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What is the "real-world" battery life of the "Mid-2012" and "Early 2013" 15-Inch Retina Display MacBook Pro? How does the battery life compare to the "regular" Mid-2012 MacBook Pro and the models replaced?
Please note that all notebooks mentioned in this Q&A have been discontinued. However, this Q&A is up-to-date and can be quite useful for anyone buying or selling one of these models on the used market. Battery life for the current "Late 2013" MacBook Pro line may also be of interest.
The "Mid-2012" and "Early 2013" 15-Inch Retina Display MacBook Pro models (A1398) officially provide "up to seven hours" of runtime in "wireless web" use according to Apple provided test results.
Apple formally estimates the same seven hours of runtime for the "regular" Mid-2012 MacBook Pro models as well as the Late 2011 MacBook Pro line that proceeded it.
These Retina Display MacBook Pro models share the same integrated and glued "95-watt-hour lithium-polymer battery." By contrast, the "regular" Mid-2012 13-Inch and 15-Inch MacBook Pro models have an integrated, but not glued, 63.5-watt-hour or 77.5-watt-hour battery, respectively.
Photo Credit: Apple, Inc. (Retina Display MacBook Pro)
Official Battery Life Testing Criteria
In fine print, Apple explains that battery life estimates originally were determined using a preproduction version of the 2.6 GHz model and updated in January 2013 using a preproduction 2.7 GHz model. The company more precisely specifies that the "wireless web test measures battery life by wirelessly browsing 25 popular websites with display brightness set to 50%" but also disclaims that "battery life varies by use and configuration."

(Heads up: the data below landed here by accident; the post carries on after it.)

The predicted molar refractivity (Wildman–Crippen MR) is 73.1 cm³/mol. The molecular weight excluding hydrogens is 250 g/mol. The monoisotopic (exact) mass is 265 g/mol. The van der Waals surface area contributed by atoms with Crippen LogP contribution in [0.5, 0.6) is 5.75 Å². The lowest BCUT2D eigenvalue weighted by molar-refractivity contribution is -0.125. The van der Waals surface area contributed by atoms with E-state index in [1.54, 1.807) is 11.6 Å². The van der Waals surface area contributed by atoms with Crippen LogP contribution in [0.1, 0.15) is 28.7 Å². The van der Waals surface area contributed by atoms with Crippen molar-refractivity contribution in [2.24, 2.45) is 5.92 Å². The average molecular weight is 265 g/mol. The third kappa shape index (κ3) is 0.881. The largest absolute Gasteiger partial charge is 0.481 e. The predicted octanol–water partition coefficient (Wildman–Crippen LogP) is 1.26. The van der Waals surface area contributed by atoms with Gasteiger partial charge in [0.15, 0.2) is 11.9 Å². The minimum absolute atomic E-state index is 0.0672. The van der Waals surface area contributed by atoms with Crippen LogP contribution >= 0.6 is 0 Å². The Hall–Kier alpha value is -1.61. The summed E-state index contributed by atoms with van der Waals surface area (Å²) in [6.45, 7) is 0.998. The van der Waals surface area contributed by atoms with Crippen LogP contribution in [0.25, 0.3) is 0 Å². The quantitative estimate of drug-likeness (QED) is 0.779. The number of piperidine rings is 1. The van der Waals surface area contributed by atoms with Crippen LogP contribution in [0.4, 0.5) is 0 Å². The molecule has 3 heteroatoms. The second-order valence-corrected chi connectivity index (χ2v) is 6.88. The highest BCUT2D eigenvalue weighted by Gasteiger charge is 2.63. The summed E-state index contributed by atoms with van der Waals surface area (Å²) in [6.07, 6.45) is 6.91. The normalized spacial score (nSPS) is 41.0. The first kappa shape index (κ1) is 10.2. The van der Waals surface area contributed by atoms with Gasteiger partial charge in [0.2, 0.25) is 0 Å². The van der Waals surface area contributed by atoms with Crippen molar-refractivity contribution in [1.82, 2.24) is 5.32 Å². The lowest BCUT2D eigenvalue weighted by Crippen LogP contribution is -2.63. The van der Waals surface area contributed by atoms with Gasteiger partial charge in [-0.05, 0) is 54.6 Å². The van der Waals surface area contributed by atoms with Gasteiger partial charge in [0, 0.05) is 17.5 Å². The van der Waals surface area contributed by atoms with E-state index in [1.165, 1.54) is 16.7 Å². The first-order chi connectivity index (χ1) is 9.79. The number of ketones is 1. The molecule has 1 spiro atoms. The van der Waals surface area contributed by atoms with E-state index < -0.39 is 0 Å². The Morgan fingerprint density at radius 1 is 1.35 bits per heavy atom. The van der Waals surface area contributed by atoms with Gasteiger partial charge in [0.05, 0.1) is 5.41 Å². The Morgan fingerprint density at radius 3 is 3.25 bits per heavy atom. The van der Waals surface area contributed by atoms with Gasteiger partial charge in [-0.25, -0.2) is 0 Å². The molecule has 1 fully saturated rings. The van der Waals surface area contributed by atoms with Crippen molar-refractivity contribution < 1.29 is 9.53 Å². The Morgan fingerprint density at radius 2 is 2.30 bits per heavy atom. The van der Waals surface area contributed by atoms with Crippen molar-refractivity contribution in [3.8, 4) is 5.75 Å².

Apple's official battery life numbers were quite reasonable for the regular Mid-2012 MacBook Pro models -- and they have been reasonable in recent years in general -- but objective test results from third-parties still may be of interest.
Third-Party Battery Life Test Results
In particular, independent testing methodologies vary and can provide a solid idea of the battery life performance in different usage scenarios.
[The Retina Display MacBook Pro] lasted an excellent 8 hours and 2 minutes. This runtime is an hour longer than Apple's 7-hour claim. The non-Retina MacBook Pro from 2011 lasted a longer 8:23, but that notebook isn't nearly as powerful. . . the average thin-and-light [Windows] notebook lasts 6:18.
For our first battery test, we managed right around five hours of battery life while installing software, downloading updates, checking email and Twitter and generally pounding pretty heavily on the machine the whole time. There were some periods where we were downloading while the display went to sleep, but otherwise we used it pretty consistently. . .
The second time around, we primarily looped an DVCPro HD QuickTime file using QuickTime Player X from 8am until the MacBook Pro forcibly went to sleep around 12:46pm -- a pretty reasonable four hours, 46 minutes of constant use with the screen on the entire time.
Fire up the dGPU and even a light workload will get cut down to around 5.5 hours. Moderate usage will drop battery life to around 5 hours, and if you fire up the dGPU you’ll see that cut down to 3.5. The heavy multitaskers in the audience will see a bit above 2 hours out of a single charge. Note that all of these numbers are at 100 nits, drive the 2880 x 1800 panel at its full brightness and you can expect a tangible reduction in battery life. . .
I suspect most users will see around 5 hours of battery life out of the system compared to a bit under 4 hours out of last year's machine. At minimum brightness, typing a long document (similar to what I'm doing right now) you can significantly exceed Apple's 7 hour estimate. As always it really depends on usage model. Professional users doing a lot of photo and video editing aren't going to see anywhere near the max battery life, while the writers and general users will be quite happy.
Battery Life Summary
Ultimately, Apple's battery life numbers for the Retina Display MacBook Pro models are a realistic estimate of what one can expect in the "real-world" for light use. It's even entirely possible to exceed Apple's official numbers when not performing particularly "strenuous" tasks. However, battery life certainly will vary depending on use as the assortment of tests above demonstrate.
Also see: How do you replace the battery in the 15-Inch Retina Display MacBook Pro? Is it even possible?